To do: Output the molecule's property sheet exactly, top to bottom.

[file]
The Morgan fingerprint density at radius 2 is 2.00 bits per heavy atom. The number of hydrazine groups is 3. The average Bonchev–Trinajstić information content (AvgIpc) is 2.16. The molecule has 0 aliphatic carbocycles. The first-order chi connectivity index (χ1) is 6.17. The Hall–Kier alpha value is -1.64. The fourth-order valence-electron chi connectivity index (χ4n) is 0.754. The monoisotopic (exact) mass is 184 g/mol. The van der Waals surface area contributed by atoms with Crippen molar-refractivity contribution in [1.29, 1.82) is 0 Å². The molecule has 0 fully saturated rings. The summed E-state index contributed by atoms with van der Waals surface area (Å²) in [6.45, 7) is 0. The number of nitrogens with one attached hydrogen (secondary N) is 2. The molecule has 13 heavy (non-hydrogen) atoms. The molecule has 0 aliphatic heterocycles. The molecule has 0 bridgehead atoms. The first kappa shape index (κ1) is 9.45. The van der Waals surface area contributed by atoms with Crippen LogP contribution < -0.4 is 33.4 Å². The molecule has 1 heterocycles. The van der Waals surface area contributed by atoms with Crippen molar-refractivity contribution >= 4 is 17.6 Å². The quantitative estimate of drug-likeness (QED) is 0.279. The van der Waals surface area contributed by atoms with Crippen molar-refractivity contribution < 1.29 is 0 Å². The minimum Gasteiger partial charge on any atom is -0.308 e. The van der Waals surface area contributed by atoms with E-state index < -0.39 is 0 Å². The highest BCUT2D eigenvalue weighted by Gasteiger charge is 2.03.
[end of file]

The Morgan fingerprint density at radius 2 is 2.00 bits per heavy atom. The number of hydrazine groups is 3. The average Bonchev–Trinajstić information content (AvgIpc) is 2.16. The molecule has 0 aliphatic carbocycles. The first-order chi connectivity index (χ1) is 6.17. The Hall–Kier alpha value is -1.64. The fourth-order valence-electron chi connectivity index (χ4n) is 0.754. The monoisotopic (exact) mass is 184 g/mol. The van der Waals surface area contributed by atoms with Crippen molar-refractivity contribution in [1.29, 1.82) is 0 Å². The molecule has 0 fully saturated rings. The summed E-state index contributed by atoms with van der Waals surface area (Å²) in [6.45, 7) is 0. The number of nitrogens with one attached hydrogen (secondary N) is 2. The molecule has 13 heavy (non-hydrogen) atoms. The molecule has 0 aliphatic heterocycles. The molecule has 0 bridgehead atoms. The first kappa shape index (κ1) is 9.45. The van der Waals surface area contributed by atoms with Crippen LogP contribution < -0.4 is 33.4 Å². The molecule has 1 heterocycles. The van der Waals surface area contributed by atoms with Crippen molar-refractivity contribution >= 4 is 17.6 Å². The quantitative estimate of drug-likeness (QED) is 0.279. The van der Waals surface area contributed by atoms with Crippen molar-refractivity contribution < 1.29 is 0 Å². The minimum Gasteiger partial charge on any atom is -0.308 e. The van der Waals surface area contributed by atoms with E-state index < -0.39 is 0 Å². The highest BCUT2D eigenvalue weighted by Gasteiger charge is 2.03.